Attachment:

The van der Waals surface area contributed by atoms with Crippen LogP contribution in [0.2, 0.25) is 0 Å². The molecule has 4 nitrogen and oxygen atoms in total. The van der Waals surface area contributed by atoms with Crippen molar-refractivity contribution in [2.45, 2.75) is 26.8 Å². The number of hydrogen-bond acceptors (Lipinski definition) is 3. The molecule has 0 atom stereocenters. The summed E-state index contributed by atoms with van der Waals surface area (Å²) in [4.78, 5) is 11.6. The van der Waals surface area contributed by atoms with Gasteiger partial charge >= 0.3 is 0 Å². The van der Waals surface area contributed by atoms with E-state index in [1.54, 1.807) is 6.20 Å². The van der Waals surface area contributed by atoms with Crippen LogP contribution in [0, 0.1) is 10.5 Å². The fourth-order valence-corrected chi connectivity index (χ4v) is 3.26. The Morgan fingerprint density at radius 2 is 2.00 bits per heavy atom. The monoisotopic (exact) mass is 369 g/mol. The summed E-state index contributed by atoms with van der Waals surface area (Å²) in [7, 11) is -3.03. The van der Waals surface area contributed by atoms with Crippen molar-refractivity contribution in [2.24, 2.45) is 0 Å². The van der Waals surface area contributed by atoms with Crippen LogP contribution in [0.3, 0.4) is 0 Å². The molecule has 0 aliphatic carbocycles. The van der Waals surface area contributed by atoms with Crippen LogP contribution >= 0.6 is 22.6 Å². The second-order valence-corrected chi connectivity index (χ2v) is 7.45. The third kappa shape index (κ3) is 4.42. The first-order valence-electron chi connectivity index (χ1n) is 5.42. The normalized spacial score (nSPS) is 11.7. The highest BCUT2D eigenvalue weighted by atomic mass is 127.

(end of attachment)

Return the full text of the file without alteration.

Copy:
The van der Waals surface area contributed by atoms with Crippen LogP contribution in [0.2, 0.25) is 0 Å². The molecule has 4 nitrogen and oxygen atoms in total. The van der Waals surface area contributed by atoms with Crippen molar-refractivity contribution in [2.45, 2.75) is 26.8 Å². The number of hydrogen-bond acceptors (Lipinski definition) is 3. The molecule has 0 atom stereocenters. The summed E-state index contributed by atoms with van der Waals surface area (Å²) in [4.78, 5) is 11.6. The van der Waals surface area contributed by atoms with Gasteiger partial charge >= 0.3 is 0 Å². The van der Waals surface area contributed by atoms with E-state index in [1.54, 1.807) is 6.20 Å². The van der Waals surface area contributed by atoms with Crippen LogP contribution in [0, 0.1) is 10.5 Å². The fourth-order valence-corrected chi connectivity index (χ4v) is 3.26. The Morgan fingerprint density at radius 2 is 2.00 bits per heavy atom. The monoisotopic (exact) mass is 369 g/mol. The summed E-state index contributed by atoms with van der Waals surface area (Å²) in [7, 11) is -3.03. The van der Waals surface area contributed by atoms with Crippen molar-refractivity contribution in [2.24, 2.45) is 0 Å². The van der Waals surface area contributed by atoms with Crippen LogP contribution in [0.3, 0.4) is 0 Å². The molecule has 0 aliphatic carbocycles. The van der Waals surface area contributed by atoms with Crippen LogP contribution >= 0.6 is 22.6 Å². The second-order valence-corrected chi connectivity index (χ2v) is 7.45. The third kappa shape index (κ3) is 4.42. The first-order valence-electron chi connectivity index (χ1n) is 5.42. The normalized spacial score (nSPS) is 11.7. The highest BCUT2D eigenvalue weighted by atomic mass is 127.